More than 300 million people suffer from depression worldwide, according to the World Health Organization, but many of those people don’t get the treatment they need. Google is trying to change that: this week, the search engine announced that when you Google “clinical depression” or related terms, you’ll have the option to take a medically-validated questionnaire to “check if you’re clinically depressed.”
The feature was announced on August 23 in this blog post written by Mary Giliberti, the Chief Executive Officer of the National Alliance on Mental Illness, an organization Google partnered with to ensure the information being offered is accurate. The anonymous, five-minute long test is called the PHQ-9, and it’s currently only available on mobile and only for US-based users. (Our team of editors had difficulty finding the questionnaire, and because it’s the digital age, we tweeted at the National Alliance on Mental Illness for help. They responded that the feature will be fully rolled out in “the next day or so.”)
The PHQ-9 can’t tell you with certainty if you’re clinically depressed, Giliberti cautions, but the results “can help you have a more informed conversation with your doctor,” she wrote in the post.
This is a huge deal: Giliberti wrote that “statistics show that those who have symptoms of depression experience an average of a 6-8 year delay in getting treatment after the onset of symptoms” and only about 50 percent of people suffering from depression get treatment.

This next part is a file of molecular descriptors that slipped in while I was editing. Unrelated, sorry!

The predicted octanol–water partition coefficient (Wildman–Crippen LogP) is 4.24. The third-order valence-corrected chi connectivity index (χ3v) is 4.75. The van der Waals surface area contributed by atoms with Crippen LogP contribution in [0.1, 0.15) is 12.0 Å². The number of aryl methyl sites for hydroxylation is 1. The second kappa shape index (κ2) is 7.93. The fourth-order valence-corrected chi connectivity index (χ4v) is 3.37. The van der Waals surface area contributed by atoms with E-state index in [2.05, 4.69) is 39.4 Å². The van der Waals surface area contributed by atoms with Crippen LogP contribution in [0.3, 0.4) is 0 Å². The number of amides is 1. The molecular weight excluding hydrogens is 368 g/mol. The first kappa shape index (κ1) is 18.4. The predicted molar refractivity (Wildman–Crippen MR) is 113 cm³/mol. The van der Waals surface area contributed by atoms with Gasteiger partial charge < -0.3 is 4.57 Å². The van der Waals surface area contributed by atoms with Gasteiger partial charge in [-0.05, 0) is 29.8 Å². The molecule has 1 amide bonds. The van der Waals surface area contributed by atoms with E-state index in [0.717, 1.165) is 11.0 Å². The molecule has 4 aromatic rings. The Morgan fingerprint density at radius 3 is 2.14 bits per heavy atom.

Lack of access to mental health services plays a role, but many people don’t seek treatment because of stigma. If finding out your likely level of depression is as easy—and discreet—as a Google search, people may be inclined to learn more about it.
“We believe that awareness of depression can help empower and educate you, enabling quicker access to treatment,” Giliberti wrote.
Google isn’t the first tech company to use their platform for good: Instagram now offers support if posts are reported as concerning, and Facebook has been using artificial intelligence to try and spot potentially suicidal users and offer them tools like support hotline numbers or the option to message a counselor.
But Google’s effort, along with other leaders in the digital industry, signals how mainstream the conversation about mental health has become, something vital in changing the way we talk about—and treat—depression.
Read the full post announcing the feature here.